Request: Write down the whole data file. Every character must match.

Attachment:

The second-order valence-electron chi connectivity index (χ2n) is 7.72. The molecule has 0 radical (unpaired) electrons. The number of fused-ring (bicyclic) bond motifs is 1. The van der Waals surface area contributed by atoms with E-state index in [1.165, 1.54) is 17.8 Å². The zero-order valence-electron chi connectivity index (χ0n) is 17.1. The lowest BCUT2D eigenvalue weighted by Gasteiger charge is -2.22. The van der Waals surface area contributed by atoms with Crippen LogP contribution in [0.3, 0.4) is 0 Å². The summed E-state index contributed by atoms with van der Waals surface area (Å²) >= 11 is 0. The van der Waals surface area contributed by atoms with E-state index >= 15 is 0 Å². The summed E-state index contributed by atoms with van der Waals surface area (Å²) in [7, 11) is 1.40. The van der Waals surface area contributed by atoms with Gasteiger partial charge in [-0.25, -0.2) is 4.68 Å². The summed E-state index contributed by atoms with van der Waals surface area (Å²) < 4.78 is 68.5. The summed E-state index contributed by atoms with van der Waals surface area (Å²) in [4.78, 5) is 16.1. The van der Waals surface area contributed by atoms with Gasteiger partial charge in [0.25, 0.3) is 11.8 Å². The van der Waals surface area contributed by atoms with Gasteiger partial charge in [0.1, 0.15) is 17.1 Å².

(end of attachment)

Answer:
The second-order valence-electron chi connectivity index (χ2n) is 7.72. The molecule has 0 radical (unpaired) electrons. The number of fused-ring (bicyclic) bond motifs is 1. The van der Waals surface area contributed by atoms with E-state index in [1.165, 1.54) is 17.8 Å². The zero-order valence-electron chi connectivity index (χ0n) is 17.1. The lowest BCUT2D eigenvalue weighted by Gasteiger charge is -2.22. The van der Waals surface area contributed by atoms with Crippen LogP contribution in [0.3, 0.4) is 0 Å². The summed E-state index contributed by atoms with van der Waals surface area (Å²) >= 11 is 0. The van der Waals surface area contributed by atoms with E-state index >= 15 is 0 Å². The summed E-state index contributed by atoms with van der Waals surface area (Å²) in [7, 11) is 1.40. The van der Waals surface area contributed by atoms with Gasteiger partial charge in [-0.25, -0.2) is 4.68 Å². The summed E-state index contributed by atoms with van der Waals surface area (Å²) < 4.78 is 68.5. The summed E-state index contributed by atoms with van der Waals surface area (Å²) in [4.78, 5) is 16.1. The van der Waals surface area contributed by atoms with Gasteiger partial charge in [0.25, 0.3) is 11.8 Å². The van der Waals surface area contributed by atoms with Gasteiger partial charge in [0.1, 0.15) is 17.1 Å².